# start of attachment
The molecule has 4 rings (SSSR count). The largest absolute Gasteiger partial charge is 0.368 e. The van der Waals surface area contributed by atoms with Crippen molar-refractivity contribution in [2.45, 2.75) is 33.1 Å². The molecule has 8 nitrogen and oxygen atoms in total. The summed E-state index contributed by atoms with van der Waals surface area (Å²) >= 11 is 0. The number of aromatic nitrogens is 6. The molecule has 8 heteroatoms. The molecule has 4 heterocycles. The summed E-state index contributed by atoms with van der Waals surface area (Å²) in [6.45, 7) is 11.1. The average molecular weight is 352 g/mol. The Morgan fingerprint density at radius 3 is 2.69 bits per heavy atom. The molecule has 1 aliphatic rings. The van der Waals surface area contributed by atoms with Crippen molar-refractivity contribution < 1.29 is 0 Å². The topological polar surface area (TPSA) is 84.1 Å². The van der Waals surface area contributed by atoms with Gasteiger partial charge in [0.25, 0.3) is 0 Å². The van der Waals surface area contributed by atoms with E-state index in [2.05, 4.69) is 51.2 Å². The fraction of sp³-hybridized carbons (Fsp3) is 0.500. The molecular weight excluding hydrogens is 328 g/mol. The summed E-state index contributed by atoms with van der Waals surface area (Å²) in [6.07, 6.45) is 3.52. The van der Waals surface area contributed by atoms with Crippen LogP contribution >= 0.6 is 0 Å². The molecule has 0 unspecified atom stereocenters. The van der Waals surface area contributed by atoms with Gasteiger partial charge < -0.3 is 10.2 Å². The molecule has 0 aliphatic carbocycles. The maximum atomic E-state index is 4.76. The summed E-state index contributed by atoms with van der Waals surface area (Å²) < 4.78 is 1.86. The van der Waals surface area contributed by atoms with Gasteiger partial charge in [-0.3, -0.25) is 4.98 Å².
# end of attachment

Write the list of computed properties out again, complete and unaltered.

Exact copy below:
The molecule has 4 rings (SSSR count). The largest absolute Gasteiger partial charge is 0.368 e. The van der Waals surface area contributed by atoms with Crippen molar-refractivity contribution in [2.45, 2.75) is 33.1 Å². The molecule has 8 nitrogen and oxygen atoms in total. The summed E-state index contributed by atoms with van der Waals surface area (Å²) >= 11 is 0. The number of aromatic nitrogens is 6. The molecule has 8 heteroatoms. The molecule has 4 heterocycles. The summed E-state index contributed by atoms with van der Waals surface area (Å²) in [6.45, 7) is 11.1. The average molecular weight is 352 g/mol. The Morgan fingerprint density at radius 3 is 2.69 bits per heavy atom. The molecule has 1 aliphatic rings. The van der Waals surface area contributed by atoms with Crippen molar-refractivity contribution < 1.29 is 0 Å². The topological polar surface area (TPSA) is 84.1 Å². The van der Waals surface area contributed by atoms with Gasteiger partial charge in [0.25, 0.3) is 0 Å². The van der Waals surface area contributed by atoms with E-state index in [2.05, 4.69) is 51.2 Å². The fraction of sp³-hybridized carbons (Fsp3) is 0.500. The molecular weight excluding hydrogens is 328 g/mol. The summed E-state index contributed by atoms with van der Waals surface area (Å²) in [6.07, 6.45) is 3.52. The van der Waals surface area contributed by atoms with Crippen LogP contribution >= 0.6 is 0 Å². The molecule has 0 unspecified atom stereocenters. The van der Waals surface area contributed by atoms with Gasteiger partial charge < -0.3 is 10.2 Å². The molecule has 0 aliphatic carbocycles. The maximum atomic E-state index is 4.76. The summed E-state index contributed by atoms with van der Waals surface area (Å²) < 4.78 is 1.86. The van der Waals surface area contributed by atoms with Gasteiger partial charge in [-0.3, -0.25) is 4.98 Å².